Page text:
It is almost exactly the middle of 2011. Despite the fact that I made no real New Year's Resolutions, I find the mid-year mark an apropos time to check in with some of the ideas I thought I'd be developing by now. This is also an opportunity for me to confess how true-to-self I am actually living. So let's take a peek into my kitchen--
Four months ago, I mentioned that I wanted to simplify my food life this year. I think I'm about halfway to fully realizing this goal. On the one hand, we've joined our local co-op [which we LOVE. LOVE. LOVE. I could write a whole separate post just about my love affair with our co-op]. The Farmer's Market is starting to pick up, and I planted my very first backyard vegetable garden. About once per week, I challenge myself to make something new or useful and have found a very handy supply of homemade bread, cereal, granola, yogurt, and snack recipes. I am still obsessed with the More with Less Cookbook and consult it every week for at least half our meals.
Because of my commitment to eating more locally grown and seasonal food, our meals tend to be more vegetarian, very fresh, and contain minimal ingredients. I splurge once a week on a more complicated and hearty meat-based dish but honestly, I've found that I don't necessarily prefer those. And I'm pretty blessed to have a freezer full of fresh-caught deep-sea fish from my father-in-law's Baja fishing trips [we enjoy Wahoo almost weekly - an amazing fish that cannot be caught commercially] I still haven't taken the plunge to join a meat CSA but now that the weather is nice, I definitely need to make time to take our family out to a local farm. I'm asking all my experienced friends about the tricks and trades of drying herbs, dehydrating fruits, freezing and canning vegetables in preparation for my own harvest and my expected bulk purchases from the farmers' markets. My goal is to buy or grow food - and as much of it as possible! - when it's in season and store it. Which makes for an expensive summer - but hopefully a very cheap winter!
Our financial limitations have taught me to stretch what we have in-stock. At least a few times every month, we run out of cash for groceries and have to create meals with only what is in the cupboards. But I'm learning to keep a regular stock of eggs, grains, legumes, and beans, any combination of which makes quite the satisfying meal!
Money is definitely an issue in all of this. It is discouraging that enjoying a more local, organic, fresh meal costs more than the packaged and processed options. We are on a very tight budget and I do have to make compromises regularly in order to stick to it (this is partly why I'm only halfway to my simple food goal).
But the difference - the benefits - are tangible to me.
First of all, my conscience is clear with regard to the treatment of all the animal products I consume. I tried to remain ignorant about inhumane animal practices but now it is unavoidable. As a Christian who believes in a Creator, a Master Designer who delights in all his created works, I am so thankful to have the ability to purchase food that was treated well before it got to my table.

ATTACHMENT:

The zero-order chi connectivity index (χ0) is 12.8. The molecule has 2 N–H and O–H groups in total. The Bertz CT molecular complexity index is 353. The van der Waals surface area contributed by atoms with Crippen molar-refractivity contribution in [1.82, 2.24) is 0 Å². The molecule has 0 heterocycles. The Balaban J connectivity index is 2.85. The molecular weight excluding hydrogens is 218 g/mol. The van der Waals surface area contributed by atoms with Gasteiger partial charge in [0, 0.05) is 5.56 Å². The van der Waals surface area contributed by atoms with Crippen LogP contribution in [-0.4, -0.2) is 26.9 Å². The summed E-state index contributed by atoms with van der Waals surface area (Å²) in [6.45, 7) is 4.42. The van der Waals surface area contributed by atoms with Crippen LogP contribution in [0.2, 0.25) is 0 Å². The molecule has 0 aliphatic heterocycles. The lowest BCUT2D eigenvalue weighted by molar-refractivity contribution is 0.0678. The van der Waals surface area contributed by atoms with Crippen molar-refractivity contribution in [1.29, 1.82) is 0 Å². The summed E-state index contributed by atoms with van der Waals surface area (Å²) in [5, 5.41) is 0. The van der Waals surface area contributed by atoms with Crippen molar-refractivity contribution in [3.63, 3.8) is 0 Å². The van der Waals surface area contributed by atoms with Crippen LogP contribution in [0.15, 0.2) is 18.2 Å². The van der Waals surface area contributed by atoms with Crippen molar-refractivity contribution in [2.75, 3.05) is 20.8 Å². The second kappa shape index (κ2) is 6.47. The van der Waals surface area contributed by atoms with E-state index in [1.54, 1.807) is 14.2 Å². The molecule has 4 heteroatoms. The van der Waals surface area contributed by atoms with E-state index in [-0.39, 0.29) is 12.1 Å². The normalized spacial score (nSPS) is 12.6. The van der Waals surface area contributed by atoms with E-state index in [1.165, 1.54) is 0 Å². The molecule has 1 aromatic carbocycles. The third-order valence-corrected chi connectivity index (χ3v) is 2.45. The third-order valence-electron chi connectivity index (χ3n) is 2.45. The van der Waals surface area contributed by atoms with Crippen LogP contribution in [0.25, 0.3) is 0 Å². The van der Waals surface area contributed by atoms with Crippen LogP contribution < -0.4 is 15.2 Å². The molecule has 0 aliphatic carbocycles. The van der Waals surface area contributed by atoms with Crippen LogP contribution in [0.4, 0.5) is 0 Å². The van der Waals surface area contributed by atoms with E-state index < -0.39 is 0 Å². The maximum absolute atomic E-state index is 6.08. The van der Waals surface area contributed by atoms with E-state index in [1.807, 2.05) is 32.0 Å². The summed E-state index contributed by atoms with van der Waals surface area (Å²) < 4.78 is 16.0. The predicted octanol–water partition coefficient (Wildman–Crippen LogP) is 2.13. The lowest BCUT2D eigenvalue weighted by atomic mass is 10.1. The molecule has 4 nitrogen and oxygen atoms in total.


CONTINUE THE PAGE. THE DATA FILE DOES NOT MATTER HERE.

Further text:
I am also super excited about supporting the local economy. It is humbling and inspiring, as I try my immature hand at gardening, to meet the literal hands that feed me and to speak with local farmers who have years of experience and insight. This is a small slice of nostalgia, when neighbors plowed their fields together and you only ate what your community could produce. An added bonus of supporting local farms is reducing the carbon footprint of trucks (trains and planes) that haul food across the country or world. It's depressing to think about how much energy was spent sustaining a bunch of bananas on its trip from Colombia to Minnesota. We talk about people going hungry around the world and yet we in the United States easily enjoy the privilege of abnormally acquiring non-native foods without considering the economic and environmental cost of such demands. One (sustainable) way to feed hungry people is to teach them how to feed themselves - locally. Yet we ourselves cannot practice what we teach.
And on top of these (BIG) benefits, I have found by experience that fresh, seasonal, and (mostly) organic food tastes better. It really does. When I only ate organic food sporadically, I barely noticed a difference. But now that I've had four months of consistency, I can taste the difference in an instant, especially in dairy products. MMMMMMMM, locally produced, non-hormonal, organic cheese.....
Ok, so 6 months into the year, I've definitely become a food snob. Yet, I have a LONG way to go in terms of providing more homegrown, homemade, well-stocked cupboards. My husband isn't totally sold on all my hippie ideas but he's been a great support and sense of humor along the way. So I can safely say that this is one "New Year's Resolution" that is well on its way to success.
What about you? Any revolutionary food decisions this year? or other updates on your new year's resolutions?